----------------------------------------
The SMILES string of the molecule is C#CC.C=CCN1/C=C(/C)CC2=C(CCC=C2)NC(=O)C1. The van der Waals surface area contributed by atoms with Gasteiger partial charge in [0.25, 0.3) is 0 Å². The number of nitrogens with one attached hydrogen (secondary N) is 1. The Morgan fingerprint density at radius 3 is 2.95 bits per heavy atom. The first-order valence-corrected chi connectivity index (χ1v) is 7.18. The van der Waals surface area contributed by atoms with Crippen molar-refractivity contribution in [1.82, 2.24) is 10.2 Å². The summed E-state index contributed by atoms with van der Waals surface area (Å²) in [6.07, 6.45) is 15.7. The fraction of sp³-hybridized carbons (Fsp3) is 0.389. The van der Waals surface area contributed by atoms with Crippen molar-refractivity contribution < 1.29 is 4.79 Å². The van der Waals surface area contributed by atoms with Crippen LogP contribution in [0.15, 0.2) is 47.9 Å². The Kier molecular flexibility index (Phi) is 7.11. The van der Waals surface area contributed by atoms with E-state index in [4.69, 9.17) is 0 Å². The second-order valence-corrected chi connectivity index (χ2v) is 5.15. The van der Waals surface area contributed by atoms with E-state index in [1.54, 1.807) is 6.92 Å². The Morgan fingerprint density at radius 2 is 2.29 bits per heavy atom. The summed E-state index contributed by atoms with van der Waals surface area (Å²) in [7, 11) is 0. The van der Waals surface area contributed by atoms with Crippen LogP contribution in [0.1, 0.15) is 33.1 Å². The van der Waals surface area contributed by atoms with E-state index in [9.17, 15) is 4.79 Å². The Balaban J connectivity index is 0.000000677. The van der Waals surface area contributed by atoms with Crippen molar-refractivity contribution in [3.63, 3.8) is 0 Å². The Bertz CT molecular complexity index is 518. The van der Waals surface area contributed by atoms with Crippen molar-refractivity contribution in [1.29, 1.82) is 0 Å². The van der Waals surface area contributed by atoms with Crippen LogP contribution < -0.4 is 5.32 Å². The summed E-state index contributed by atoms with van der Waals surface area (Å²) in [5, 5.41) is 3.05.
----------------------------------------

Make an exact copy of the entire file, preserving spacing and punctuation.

The SMILES string of the molecule is C#CC.C=CCN1/C=C(/C)CC2=C(CCC=C2)NC(=O)C1. The van der Waals surface area contributed by atoms with Gasteiger partial charge in [0.25, 0.3) is 0 Å². The number of nitrogens with one attached hydrogen (secondary N) is 1. The Morgan fingerprint density at radius 3 is 2.95 bits per heavy atom. The first-order valence-corrected chi connectivity index (χ1v) is 7.18. The van der Waals surface area contributed by atoms with Crippen molar-refractivity contribution in [1.82, 2.24) is 10.2 Å². The summed E-state index contributed by atoms with van der Waals surface area (Å²) in [6.07, 6.45) is 15.7. The fraction of sp³-hybridized carbons (Fsp3) is 0.389. The van der Waals surface area contributed by atoms with Crippen molar-refractivity contribution < 1.29 is 4.79 Å². The van der Waals surface area contributed by atoms with Crippen LogP contribution in [0.15, 0.2) is 47.9 Å². The Kier molecular flexibility index (Phi) is 7.11. The van der Waals surface area contributed by atoms with E-state index in [4.69, 9.17) is 0 Å². The second-order valence-corrected chi connectivity index (χ2v) is 5.15. The van der Waals surface area contributed by atoms with E-state index in [1.54, 1.807) is 6.92 Å². The Morgan fingerprint density at radius 2 is 2.29 bits per heavy atom. The summed E-state index contributed by atoms with van der Waals surface area (Å²) in [7, 11) is 0. The van der Waals surface area contributed by atoms with Crippen LogP contribution in [0.1, 0.15) is 33.1 Å². The van der Waals surface area contributed by atoms with E-state index in [9.17, 15) is 4.79 Å². The Balaban J connectivity index is 0.000000677. The van der Waals surface area contributed by atoms with Crippen molar-refractivity contribution in [3.63, 3.8) is 0 Å². The Bertz CT molecular complexity index is 518. The van der Waals surface area contributed by atoms with Crippen molar-refractivity contribution in [1.29, 1.82) is 0 Å². The van der Waals surface area contributed by atoms with Crippen LogP contribution < -0.4 is 5.32 Å². The summed E-state index contributed by atoms with van der Waals surface area (Å²) in [5, 5.41) is 3.05.